A recent survey conducted by You Gov on behalf of M&G Investments has revealed some of the factors behind the ‘gap’ that is accepted to exist between people’s expectations and reality in retirement.
A sample of 2,217 members of You Gov’s UK panel were surveyed via an online interview and the results provide a fascinating insight into the reasons why some people fail to make adequate financial provision for retirement and reveal some of the behaviours and actions that might make a difference
New pension rules that came into force on 6th April 2015 give unlimited freedom to anyone aged 55 and over to use a pension pot accrued via a Defined Contribution (DC) scheme in any way they choose; the survey was conducted to gauge the level of public awareness around the reforms and to predict whether it is likely that those in retirement are equipped to achieve better financial outcomes and thereby close the ‘income gap’.
With the opportunities that come with pension freedom come attendant risks and whilst some people will be able to close the gap, others face the risk of widening it unless the other gaps uncovered in the survey are plugged – gaps in goals and expectations, gaps in knowledge and understanding, gaps in attitudes and gaps in planning.
The survey concludes that the most likely route to a comfortable retirement seems to be careful planning and a willingness to take advice – both from professionals and from older generations that have already learned some difficult lessons
Detailed analysis of the survey results highlights behavioural differences that exist between those that have actively participated in their retirement planning and those that have chosen not to, as well as quite marked generational differences.
The Planning Gap: Why Reality may not meet Expectations
The M&G Investments survey established that generating an income for living expenses in retirement was the main financial priority for the largest proportion of people although other results suggest there is a gap between prioritising this goal and taking action to achieve it.
A concerning 45% of all respondents said that they were unsure they had made adequate financial provision for retirement, and 31% said they had not made a financial plan for retirement including 28% of those aged 45-54, 42% of whom thought they had left it too late to make up ground.
In addition to living expenses, 27% of those approaching 55 had wider financial objectives such as helping family members or leaving an inheritance, although a similar proportion said that they did not know how they would achieve this.
There was a general acceptance of the need to alter spending habits and invest more although those nearing retirement were pessimistic that they had time enough to effect sufficient change and did not know what else to do – resulting in 22% believing that they would be working until 70 or beyond.
The Knowledge Gap: the new World of Pensions
The ability to create better financial futures for themselves and their families should be a positive thing for many people as long as they are educated and equipped to harness the opportunities and avoid the pitfalls created by the new freedoms.
However, the survey suggests there remains a significant degree of risk in this area in terms of a lack of awareness or understanding around pension reform so before taking action, individuals must ensure they have engaged with the issues and understand their options.
Whilst 64% of those surveyed said that they were aware of changes to pension legislation only 8% said that they fully understood the ways in which they would be impacted.
Highlighting one of the gaps between aspiration and reality, 47% said that they wanted a guaranteed income for life yet only 20% said that they would be purchasing an annuity.
Mark (right), 52, retired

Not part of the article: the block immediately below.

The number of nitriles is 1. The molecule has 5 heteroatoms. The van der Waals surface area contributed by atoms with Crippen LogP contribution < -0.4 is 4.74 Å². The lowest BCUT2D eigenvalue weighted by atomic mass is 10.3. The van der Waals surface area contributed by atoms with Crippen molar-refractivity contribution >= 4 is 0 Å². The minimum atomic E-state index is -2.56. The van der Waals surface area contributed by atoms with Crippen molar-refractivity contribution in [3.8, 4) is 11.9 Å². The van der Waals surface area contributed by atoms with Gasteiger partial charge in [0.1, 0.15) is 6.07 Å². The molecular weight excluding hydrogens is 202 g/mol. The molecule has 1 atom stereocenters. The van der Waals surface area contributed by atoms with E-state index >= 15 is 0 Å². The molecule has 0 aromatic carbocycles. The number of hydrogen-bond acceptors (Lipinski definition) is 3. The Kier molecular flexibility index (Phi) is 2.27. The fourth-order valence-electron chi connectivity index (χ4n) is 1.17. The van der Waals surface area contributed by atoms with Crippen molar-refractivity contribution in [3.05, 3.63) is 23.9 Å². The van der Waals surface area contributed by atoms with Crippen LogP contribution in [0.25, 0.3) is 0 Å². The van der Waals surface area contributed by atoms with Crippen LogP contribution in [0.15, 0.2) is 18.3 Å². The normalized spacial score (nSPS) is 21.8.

Whilst there was a good level of general awareness, one third said that they did not know what they would do with their pension pot in retirement which was the case for 44% in the 45-54 age bracket; what they have decided is to eschew the Lamborghini garage – only 2% said they were going to use some of their pot for a one-off purchase such as a car or a holiday.
The Advice Gap: a Problem Shared
Around a quarter of those surveyed said that they did not know what to do to make a positive impact to achieve their goals in retirement and in many instances professional advice could be shown to have made a significant difference.
Twice the number of people using financial advisors felt they had made adequate provision compared with the non-advised and believed that they could improve performance by a better investment strategy rather than simply saving money.
28% of people that are non-advised believe that the State Pension will be their main source of income as opposed to 15% of those that use an adviser who tend to take a longer term view in terms of their financial planning.
27% of the non advised group had yet to start to plan for retirement compared with 4% of those that are advised with the proportion of those expecting to retire at age 65 being 42% for the former group and 51% for the latter.
More than double the proportion of the advised group knew exactly what the pension reforms meant to them, although this was still only 16%; those unadvised appear unlikely to take advantage of the government’s Guidance Guarantee as 83% said they had not heard of it.
In an interesting conundrum 35% said they wanted the certainty of guaranteed income in retirement yet 21% said they wanted the flexibility to access their cash if they needed it – suggesting that the optimum solution may be some form of hybrid approach.
The Age: a Message from Those Ahead of us
One of the most notable indications that came out of M&G Investments’ survey was the difference between what people did and what they thought they should have done. Breaking the responses down by age particularly highlights this gap and suggests there are some lessons pre-retired people can learn from those who have been there and done that.
The average age the respondents started saving for retirement was 27.5 yrs, four years later than the average they gave when asked when they should have started, although 55% did not start until they were beyond 30.
The average age that respondents over 55 started saving was 31.5 yrs, fully ten years after what they considered the optimum start point; 25% of 18-24 year olds thought 25.5 yrs was OK showing a generational gap between youth and experience.
83% of those over 55 thought that saving should begin before age 30, yet only 38% had done so and whilst 88% of 45-54s thought that 45 was too late to start saving for retirement, 18% had yet to do so.